Divided We Fall

It is the morning of September 15th, eight years since the hate murder of Balbir Singh Sodhi. I sit with a candle in memory of Uncle Ji -- and in honor of untold numbers of people whose names will never be read at Ground Zero, but whose lives were lost or damaged in the ongoing aftermath of terrorist attacks, whether in the name of hate or vengeance or security. Please join me in this day of memorial. Light a candle. Take a moment of silence. Invite friends or

Today, I stood at the front of a classroom and watched fifty squirming fourth and fifth graders enter single-file for their special presentation in North Kenwood/Oakwood Elementary School. As the teacher managed to seat them in perfect rows on the floor, my co-producer Sharat Raju leaned over and whispered, “These kids are young!” He was right. They could not have been more than nine or ten years old. My mouth opened to give my usual introduction – after all, this was our third year on tour with our

Sharat and I stood in the bitter cold in a sea of people last week to witness our 44th President sworn into office. I could barely see the Capitol, but closing my eyes, I heard people around me whisper under their breaths "Thank you, Lord," "Yes, Lord" and "Yes we did" through the prayers and the inaugural address, and I knew I was standing in the heart of a singular spiritual moment in our nation's history where we as a people -- burdened with the sins of

Starting today, 80 cities across America will hold screenings of Divided We Fall and hold deep community dialogues about race, religion, and renewal during the seven-year anniversary of September 11, 2001. To find a screening nearest you: http://dwf-film.com/tour After two years on tour with Divided We Fall, my director Sharat Raju and I sat with our circle of friends and volunteers this summer to talk about what how to release the film. In 100 screenings and events around the world, we had discovered that the film had remarkable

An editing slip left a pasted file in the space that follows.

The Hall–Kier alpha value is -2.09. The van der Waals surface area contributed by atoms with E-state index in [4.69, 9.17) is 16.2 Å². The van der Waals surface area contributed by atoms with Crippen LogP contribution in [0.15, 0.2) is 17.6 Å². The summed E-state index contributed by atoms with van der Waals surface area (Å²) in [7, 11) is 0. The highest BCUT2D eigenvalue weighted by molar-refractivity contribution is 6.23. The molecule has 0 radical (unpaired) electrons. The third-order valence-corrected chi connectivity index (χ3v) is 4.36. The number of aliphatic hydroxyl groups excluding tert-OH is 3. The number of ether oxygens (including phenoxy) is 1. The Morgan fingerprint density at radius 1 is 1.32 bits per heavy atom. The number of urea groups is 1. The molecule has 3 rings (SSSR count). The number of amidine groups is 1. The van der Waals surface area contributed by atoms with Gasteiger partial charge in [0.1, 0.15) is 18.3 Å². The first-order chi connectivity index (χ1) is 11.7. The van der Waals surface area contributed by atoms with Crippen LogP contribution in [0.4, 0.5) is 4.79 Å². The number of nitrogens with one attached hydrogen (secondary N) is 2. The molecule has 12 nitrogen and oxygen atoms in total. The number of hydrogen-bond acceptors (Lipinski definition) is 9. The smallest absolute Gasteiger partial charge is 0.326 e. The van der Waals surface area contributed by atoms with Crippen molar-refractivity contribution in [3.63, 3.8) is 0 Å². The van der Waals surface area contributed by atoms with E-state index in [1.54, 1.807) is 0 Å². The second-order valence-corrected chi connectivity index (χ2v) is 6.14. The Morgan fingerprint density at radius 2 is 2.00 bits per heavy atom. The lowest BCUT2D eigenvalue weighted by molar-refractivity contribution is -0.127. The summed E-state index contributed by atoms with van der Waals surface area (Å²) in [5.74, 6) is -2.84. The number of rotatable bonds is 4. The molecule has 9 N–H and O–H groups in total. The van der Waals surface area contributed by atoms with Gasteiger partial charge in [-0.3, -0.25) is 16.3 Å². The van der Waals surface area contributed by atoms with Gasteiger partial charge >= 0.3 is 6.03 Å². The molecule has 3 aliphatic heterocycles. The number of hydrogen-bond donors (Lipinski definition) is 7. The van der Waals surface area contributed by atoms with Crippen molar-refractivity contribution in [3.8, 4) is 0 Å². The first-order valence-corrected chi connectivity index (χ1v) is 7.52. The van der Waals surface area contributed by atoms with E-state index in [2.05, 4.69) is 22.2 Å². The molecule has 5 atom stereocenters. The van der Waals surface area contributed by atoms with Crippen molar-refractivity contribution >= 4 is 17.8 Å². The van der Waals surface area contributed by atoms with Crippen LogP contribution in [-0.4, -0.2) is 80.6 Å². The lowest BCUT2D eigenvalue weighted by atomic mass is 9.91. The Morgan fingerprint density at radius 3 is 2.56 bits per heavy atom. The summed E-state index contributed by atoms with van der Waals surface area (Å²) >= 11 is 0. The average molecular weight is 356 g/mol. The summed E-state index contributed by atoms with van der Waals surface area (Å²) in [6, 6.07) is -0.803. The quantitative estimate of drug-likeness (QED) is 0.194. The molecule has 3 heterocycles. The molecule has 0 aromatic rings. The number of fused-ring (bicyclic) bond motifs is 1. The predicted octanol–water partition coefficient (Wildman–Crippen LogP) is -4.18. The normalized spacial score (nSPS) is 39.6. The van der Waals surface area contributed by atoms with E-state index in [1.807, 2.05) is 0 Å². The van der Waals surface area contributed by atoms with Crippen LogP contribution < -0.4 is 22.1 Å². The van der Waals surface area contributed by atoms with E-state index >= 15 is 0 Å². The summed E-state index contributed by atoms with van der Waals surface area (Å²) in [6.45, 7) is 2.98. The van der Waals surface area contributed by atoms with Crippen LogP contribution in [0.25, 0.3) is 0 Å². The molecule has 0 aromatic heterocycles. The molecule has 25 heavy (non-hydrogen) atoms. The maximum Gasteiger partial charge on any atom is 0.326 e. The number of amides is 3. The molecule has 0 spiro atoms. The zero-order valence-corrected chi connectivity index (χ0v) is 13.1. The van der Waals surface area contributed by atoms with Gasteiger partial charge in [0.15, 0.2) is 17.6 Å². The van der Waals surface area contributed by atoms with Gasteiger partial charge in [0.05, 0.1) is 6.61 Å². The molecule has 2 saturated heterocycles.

Today, I was invited to present at Tubman Middle School in the inner-city of Augusta, Georgia. The students live in a depressed part of Augusta where textile workers used to live before the mills shut down. They have grown up with gang violence in their neighborhoods and go through routine weapons inspections at schools. These kids know violence. I have taken the film to middle-class kids at public and private schools but never inner-city kids with these kinds of experiences. I did not know what to expect. I had

In the last week of January, my co-producer Sharat Raju and I traveled with our film Divided We Fall around the state of Michigan -- from a screening at Wayne State University in Detroit, to a workshop at the South Asian American Network conference at the University of Michigan in Ann Arbor, to a day at an all-girls Catholic high school, the Academy of the Sacred Heart in Bloomfield. Our audiences were diverse, but a central theme seemed to rise throughout our visit: young people learning to

On the celebration of Dr. Martin Luther King, Jr.'s birthday, it was snowing in Michigan. Like most schools, the University of Michigan had given its students a day-off. Unlike most schools, it had created an ambitious month-long symposium in honor of Dr. King so rich and impressive, that even the snow couldn't keep more than 300 people from packing the auditorium to standing-room-only to watch Divided We Fall. My director and I take the stage to thank everyone, especially our hosts the University Libraries, for choosing to reflect

It has been nearly a year since I wrote here last, and yet 2007 was my most public year yet. I traveled the country on a national film and speaking tour, living out of my suitcase, moving from city to city, encountering stories and people and ideas like never before. If writing is my primary way of understanding my experiences, why did I not write? I was asked over and over again, and now in this new year, when I'm returning to myself and the world, I

A wrist and arm injury has kept me from writing for a better part of the year. This has made me very sad. Especially because I have so much to say. I have traveled with Divided We Fall to fifty different cities around North America since we premiered last September. It has been an astounding journey. I have encountered remarkable stories, experienced rich and brave dialogue, and have gained deep insight into what we all share in common - a longing to be seen for how we

We have been invited to Yale University to screen as part of the annual ECAASU Conference - the East Coast Asian American Student Union. It is a cold February night as two hundred students gather in a theater to watch the film and talk. This particular audience is all about the connections